Opponents say the 24,000-gallon tank would effectively become a tube, because it would have to be refilled constantly in order to fill more than two 10,000-gallon propane transport trucks per hour.

“I’ll be the first to say this is a NIMBY issue,” said Frank Lorello, who lives on Frostwick Street, using the acronym for “Not In My Backyard.”

“That’s a lot of potentially explosive material near residential neighborhoods,” Lorello said. “It should be out in the middle of nowhere.”

In assessing the potential threat of an NGL depot at Rigby Yard, city officials and residents are paying attention to recent news from other communities that have been wrangling with propane companies and railroad operations.

Opponents of the NGL proposal point to the Sunshine Propane storage facility explosion in Toronto in 2008, when a worker was killed and a neighborhood was evacuated. More than 6,000 people were affected and shared a $23 million settlement for damages, according to the Toronto Star. Opponents also note the 2013 rail disaster in Lac-Megantic, Quebec, where a freight train carrying crude oil derailed and exploded downtown, killing 47 people.

The city of Portsmouth, New Hampshire, has been locked in court battles for nearly a year with Pan Am and other companies over propane storage and distribution facilities in downtown Portsmouth and nearby Newington.

The town of Westford, Massachusetts, made headlines in February 2014, when a freight train hauling two propane tank cars derailed one night. Pan Am officials failed to notify municipal authorities because there had been no spill or injuries. The local fire chief spotted the derailment the next morning when he drove by. Pan Am officials also initially refused to speak with Town Manager Jodi Ross.

“There has been some improvement since that time,” resulting in better communication, training and reporting, Ross said. “Luckily, we haven’t had any derailments since then, but there’s a long way to go to keep all of us safe.”

Ross said she believes there must be improved federal regulation of railroad safety, especially related to transportation of hazardous materials through communities. She also recommended that South Portland officials take steps now to ensure optimum communication with NGL and Pan Am in the future.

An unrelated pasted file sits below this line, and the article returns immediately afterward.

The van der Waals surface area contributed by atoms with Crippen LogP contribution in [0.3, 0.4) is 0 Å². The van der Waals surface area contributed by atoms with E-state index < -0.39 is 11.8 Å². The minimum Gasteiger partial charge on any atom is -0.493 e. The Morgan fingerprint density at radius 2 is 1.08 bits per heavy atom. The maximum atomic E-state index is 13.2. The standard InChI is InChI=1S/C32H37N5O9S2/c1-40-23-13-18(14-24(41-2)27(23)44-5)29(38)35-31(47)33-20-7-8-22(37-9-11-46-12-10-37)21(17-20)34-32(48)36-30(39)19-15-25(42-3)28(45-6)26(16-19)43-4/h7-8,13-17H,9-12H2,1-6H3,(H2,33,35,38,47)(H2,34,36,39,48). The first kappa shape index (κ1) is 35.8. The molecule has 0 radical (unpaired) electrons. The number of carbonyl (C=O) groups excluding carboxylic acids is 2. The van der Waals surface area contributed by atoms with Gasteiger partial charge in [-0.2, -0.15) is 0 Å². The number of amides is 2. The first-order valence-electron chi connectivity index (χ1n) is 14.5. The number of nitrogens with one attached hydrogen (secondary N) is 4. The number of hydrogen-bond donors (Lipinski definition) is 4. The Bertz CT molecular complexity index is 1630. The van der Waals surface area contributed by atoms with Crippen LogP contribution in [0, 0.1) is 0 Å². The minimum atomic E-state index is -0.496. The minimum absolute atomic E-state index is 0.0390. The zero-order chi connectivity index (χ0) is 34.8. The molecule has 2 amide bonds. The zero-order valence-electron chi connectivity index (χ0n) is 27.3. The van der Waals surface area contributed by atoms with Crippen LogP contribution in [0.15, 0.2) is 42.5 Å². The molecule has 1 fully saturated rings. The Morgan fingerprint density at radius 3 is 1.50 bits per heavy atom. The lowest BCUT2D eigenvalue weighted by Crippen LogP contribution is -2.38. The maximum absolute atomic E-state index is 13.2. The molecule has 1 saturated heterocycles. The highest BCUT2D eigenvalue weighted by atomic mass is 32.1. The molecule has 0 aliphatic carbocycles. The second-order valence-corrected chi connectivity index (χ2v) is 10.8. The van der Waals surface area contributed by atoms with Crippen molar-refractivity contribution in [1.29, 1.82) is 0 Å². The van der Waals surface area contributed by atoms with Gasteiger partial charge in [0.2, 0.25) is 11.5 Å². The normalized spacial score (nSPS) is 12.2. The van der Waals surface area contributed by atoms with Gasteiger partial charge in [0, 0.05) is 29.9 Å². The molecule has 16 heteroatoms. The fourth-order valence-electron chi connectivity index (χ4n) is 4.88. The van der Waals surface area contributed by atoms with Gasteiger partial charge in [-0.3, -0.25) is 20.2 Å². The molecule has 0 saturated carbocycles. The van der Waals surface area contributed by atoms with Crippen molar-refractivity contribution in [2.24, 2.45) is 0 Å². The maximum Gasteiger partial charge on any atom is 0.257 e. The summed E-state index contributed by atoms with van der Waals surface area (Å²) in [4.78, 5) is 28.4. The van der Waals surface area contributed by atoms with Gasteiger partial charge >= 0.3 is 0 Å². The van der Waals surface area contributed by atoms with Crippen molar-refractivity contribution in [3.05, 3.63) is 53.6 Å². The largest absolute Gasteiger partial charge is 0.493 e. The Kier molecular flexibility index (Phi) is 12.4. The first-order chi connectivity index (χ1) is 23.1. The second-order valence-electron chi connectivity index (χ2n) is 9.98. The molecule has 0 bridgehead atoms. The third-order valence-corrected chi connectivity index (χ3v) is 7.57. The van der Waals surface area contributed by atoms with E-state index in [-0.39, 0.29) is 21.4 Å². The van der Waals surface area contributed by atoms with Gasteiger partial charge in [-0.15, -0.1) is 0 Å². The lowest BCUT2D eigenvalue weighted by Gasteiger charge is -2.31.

NGL representatives have touted a clean safety record and a willingness to work with city officials to comply with existing ordinances.

“NGL maintains a spectacular employee safety record and has not been involved in any incidents impacting the environment or public safety,” according to the company’s current proposal.

City officials have said that bulk storage of liquid propane doesn’t pose a threat as long as appropriate safety measures are met. They also said NGL’s initial depot proposal would have been an improvement over the way liquid propane is handled now at the rail yard.

As many as 100 rail cars loaded with propane pass through Rigby Yard daily with little local security or oversight, said Fire Chief Kevin Guimond. Some propane tank cars already unload their cargo at the rail yard, transferring it directly to delivery trucks operated by AmeriGas, another local propane retailer. Under federal law, companies aren’t required to register cargo with communities along railways while it’s in transit.

Guimond said he’s closely reviewing NGL’s current proposal, which could take several more weeks. It calls for a variety of safety features, such as fencing, security cameras, sensors and hydrants, and it’s around the corner from a municipal fire station.

Guimond noted that a 24,000-gallon storage tank filled with propane and without any safety features or fire protection has a “potentially lethal threat zone” of 484 yards.

“I would have firefighters working in that zone. We’re trained for it. We know how to handle it,” Guimond said. “We require the latest technology in all (facilities in South Portland). Our goal is to make it as safe as possible for everybody.”

Guimond said he plans to factor in the minimizing impact of proposed safety features and calculate the potential threat to nearby residential neighborhoods. He also plans to insist that the 24,000-gallon tank be sited in the safest location.

Despite such assurances, some neighbors of Rigby Yard say they don’t understand why city officials are trying so hard to accommodate NGL’s latest proposal. They include Dan Warren, who lives on Skillings Street, which runs along the west side of the rail yard. He was planting a tree last week in front of the house he shares with his wife, Sandra.

“If zoning doesn’t allow it, why allow this proposal?” Dan Warren asked rhetorically. “It’s right in our backyard and we really don’t want any more fuel storage there.”